All of these rationales at one time or another, in one place or other, are correct. They clearly merit the attention of all business people.

I would like to suggest another factor contributing to success (or otherwise), a factor that in many ways is more basic than many of these others simply because it undergirds most of them, i.e. either supports, allows, encourages, structures and/or promotes them. In fact, its influence is most clearly visible when rapidly and apparently successful growing firms (that have read the market right, that have a clear vision of the future, etc.) falter or fail. I call this factor the firm's "organizational design", comprising at least four overlapping elements:

  • The influence of a vision and strategy on a firm's operations
  • Its people: their selection, qualification, compensation, promotion, career pathing
  • Its system structures and work processes
  • Its organizational culture

Organizational design is rarely considered when a firm's failure or success is under the microscope. The usual view is that high flyers are soaring because of being in the right place at the right time with the right product or service, thereby catching the wind that lifts them above competitors. The dying swan couldn't anticipate, much less catch up with, the leaders, thus being left behind to starve.

But, given the right time, place and product or service, how is the firm organized and structured so that it can be lifted by the wind? What goes on in successful firms that allows them to soar? What keeps unsuccessful firms on the ground, unable to take off?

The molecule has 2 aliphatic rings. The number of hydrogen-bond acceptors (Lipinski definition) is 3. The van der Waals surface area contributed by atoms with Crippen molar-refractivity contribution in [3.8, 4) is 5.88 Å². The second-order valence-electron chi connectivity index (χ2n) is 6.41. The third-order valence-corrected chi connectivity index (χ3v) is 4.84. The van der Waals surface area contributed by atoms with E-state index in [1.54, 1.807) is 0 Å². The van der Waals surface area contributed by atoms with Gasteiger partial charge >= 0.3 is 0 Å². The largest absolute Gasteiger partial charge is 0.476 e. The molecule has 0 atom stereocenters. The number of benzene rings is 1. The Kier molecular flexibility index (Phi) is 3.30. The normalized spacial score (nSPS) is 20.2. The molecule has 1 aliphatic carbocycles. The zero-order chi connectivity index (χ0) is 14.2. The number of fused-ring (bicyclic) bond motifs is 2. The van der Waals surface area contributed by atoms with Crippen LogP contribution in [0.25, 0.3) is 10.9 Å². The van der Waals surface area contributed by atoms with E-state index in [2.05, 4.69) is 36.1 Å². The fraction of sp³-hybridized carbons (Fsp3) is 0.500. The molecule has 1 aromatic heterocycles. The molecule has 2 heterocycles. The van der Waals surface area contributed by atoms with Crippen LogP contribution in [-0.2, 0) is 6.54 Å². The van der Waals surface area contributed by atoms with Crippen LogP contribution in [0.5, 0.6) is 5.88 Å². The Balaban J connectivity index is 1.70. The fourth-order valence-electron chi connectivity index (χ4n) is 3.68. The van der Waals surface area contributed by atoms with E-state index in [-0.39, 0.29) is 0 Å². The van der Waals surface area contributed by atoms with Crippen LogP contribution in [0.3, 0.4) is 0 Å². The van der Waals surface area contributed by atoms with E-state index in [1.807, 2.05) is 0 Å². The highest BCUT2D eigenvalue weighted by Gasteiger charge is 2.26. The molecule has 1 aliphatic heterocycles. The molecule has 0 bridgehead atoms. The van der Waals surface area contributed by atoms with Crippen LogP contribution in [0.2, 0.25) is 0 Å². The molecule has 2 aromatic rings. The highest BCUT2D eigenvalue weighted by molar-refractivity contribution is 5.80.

This series of newsletters is devoted to answering these questions and is intended to aid business owners and entrepreneurs as they consider how and whether their firm is organized and structured to support their growth!!


There are innumerable ways at looking at strategy and its components. Our focus here is not on strategy per se, but rather on how strategy is translated into a supporting and supportive organizational structure. A very useful way of viewing business strategy is to outline how businesses deliver customer value, which, after all, is the goal of every business. A recent Harvard Business Review article (January/February, 1993) by Michael Treacy and Fred Wiersma suggests three ways:

  • Being "customer intimate", i.e. being able to anticipate customer needs and reacting accordingly.
  • Providing product leadership, i.e. creating products and services that satisfy customer needs.
  • Exhibiting operational excellence, i.e. continually improving how product and services are provided to customers.

Each strategic aim requires a different structural focus. The strategies themselves overlap and, in fact, no one strategy is or can be pursued entirely in isolation from the other. To be successful requires a firm to actively seek excellence in at least one of the three strategies and to be good in the other two. The strategy that becomes prime for a company, however, has implications for its organizational structure.


"Customer intimacy" entails precisely segmenting and targeting markets, acquiring detailed customer knowledge, developing an operational flexibility that allows for immediate response to customer need, and securing tremendous customer loyalty. The value added component of this strategy is knowing the customer so well that what he/she needs is immediately provided.

For a business to pursue this strategy, what is demanded is a very responsive customer service department and a very active marketing and sales department geared to relationship selling. In fact, these departments drive the company. They are the firm's primary interface with the customer base. Customer information is continually solicited, sorted, ordered, and immediately distributed throughout the company so that it can be acted upon immediately. Information systems are state of the art. The recipients of this information have to be able to act quickly to stay on top. Thus, they have to be very team centered (to analyze the information and to translate it into new products and services), and they have to have a great deal of leeway with respect to decision making and authority (to respond promptly to customer needs).